People of Note

Animals and human being:

Guest Post by Luanne Armstrong, novelist, freelance writer, editor & publisher

When I was a child, I spent much more time with animals than with people.  On our small farm, animals were important and my father ensured that we learned to care for them properly.  Animals were fed with care, and no animal was allowed to suffer needlessly.  We cared for them and they fed us.

I felt at home with animals and was comforted by this feeling.  I listened to my father's stories about animals and put them together with my own experience.

But people were mysterious.  Because I spent so much time on my own, I wasn't sure quite how to behave around them and no one taught me.  I was just supposed to know. But the girls in my high school frightened me.  They passed notes and laughed at me for reasons I didn't understand.  

It took me years to understand high school.  It took me years to get over being afraid of people laughing and snickering.  Of course I grew up and got over high school.  As I grew older, I made friends with those same people.  I learned how friendship worked and I kept learning about animals too.

I still sometimes prefer animals to people.  They question less, they ask less, they seem to be contented just with my company.  When I go out in the morning and evening these days, I carry hay to the horses in the pasture.  The dogs come with me, and the half grown kitten.  Often the huge brown goshawk that lives in the trees to the meadow circles over to take a look.  The raven that lives up on the mountain also comes by.  It's a great and peaceful moment, all of us at home together, and myself feeling contented and at the centre of things.

It's a truism that animals don't lie, that they reflect back accurately the behaviour of the humans towards them.  But animals are clearly very intelligent and often play tricks on people.  The only dog I ever had that lied to me was a gorgeous Siberian Husky named Angel.  I came home one night to find her standing over my other dog, licking its face. When I took that dog to the vet, he told me that something had picked up my dog and shaken her so hard the skin had ripped on the inside of her neck.  The only culprit available was Angel.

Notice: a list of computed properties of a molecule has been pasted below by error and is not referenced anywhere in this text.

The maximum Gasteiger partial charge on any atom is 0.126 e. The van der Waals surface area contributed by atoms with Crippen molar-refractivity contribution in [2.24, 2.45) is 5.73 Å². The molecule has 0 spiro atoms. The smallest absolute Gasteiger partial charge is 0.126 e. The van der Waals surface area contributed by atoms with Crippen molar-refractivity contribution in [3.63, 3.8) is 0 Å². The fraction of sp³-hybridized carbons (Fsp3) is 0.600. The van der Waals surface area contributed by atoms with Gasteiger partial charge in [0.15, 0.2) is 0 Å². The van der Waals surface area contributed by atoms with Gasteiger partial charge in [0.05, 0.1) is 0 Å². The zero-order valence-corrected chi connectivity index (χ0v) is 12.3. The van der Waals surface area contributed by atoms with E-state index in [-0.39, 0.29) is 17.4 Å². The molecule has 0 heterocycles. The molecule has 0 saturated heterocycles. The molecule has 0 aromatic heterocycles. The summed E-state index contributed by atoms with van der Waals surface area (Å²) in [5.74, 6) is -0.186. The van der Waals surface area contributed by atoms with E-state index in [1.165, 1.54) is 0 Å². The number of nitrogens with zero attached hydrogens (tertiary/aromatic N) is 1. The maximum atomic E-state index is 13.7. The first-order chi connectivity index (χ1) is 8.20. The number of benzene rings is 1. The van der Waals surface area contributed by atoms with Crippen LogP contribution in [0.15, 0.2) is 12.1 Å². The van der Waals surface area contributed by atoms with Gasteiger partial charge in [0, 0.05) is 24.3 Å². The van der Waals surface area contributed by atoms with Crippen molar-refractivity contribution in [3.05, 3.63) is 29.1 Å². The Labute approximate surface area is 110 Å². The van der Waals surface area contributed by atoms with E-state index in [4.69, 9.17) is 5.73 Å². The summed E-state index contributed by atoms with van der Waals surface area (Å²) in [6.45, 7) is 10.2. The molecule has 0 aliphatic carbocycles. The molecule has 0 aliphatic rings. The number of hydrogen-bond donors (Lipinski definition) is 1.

Animal researchers have discovered many ways that animals trick each other, from birds and squirrels camouflaging where they hide their foods, to chimps who negotiate sides in a conflict.  But it is also true that working with animals demands that the person give them their best intention and clearest focus.

When I am working in the ring with my horse, the minute I lose focus or turn my attention elsewhere, the horse will know.  If I come to the ring angry or in pain, the horse will know and reflect that back to me.  Animals are intuitive and knowing far beyond our present comprehension of them.  Working with animals can be a huge challenge or it can be therapeutic and healing and enormously satisfying.  Animals communicate with us thorugh their bodies and actions.  What they ask of us is just to pay attention, to be sensitive, caring and intuitive.  If we listen, they teach us how to live more clearly and cleanly in our own realities.

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A Seed For Harmony

Submitted by Kendra Lee

On October 21, 2012 I travelled from Creston, BC Canada to halfway around the world.  My destination?  Jerusalem.

Kendra, front row, third from left
But I will start at the beginning, and tell you how I came to this journey.  In March of 2012, I joined a global organization called BraveHeart Women.  In June, there was a telephone conference call in which the founder, Ellie Drake, was speaking to a group of about 200 women.  She shared her vision of bringing together women from conflict regions to create a gathering for women from Israel and Palestine.  The purpose would be to 'hold a space' for these women to get to know one another as soul sisters rather than viewing each other as enemies.  We, the western women, would fund raise and host this gathering.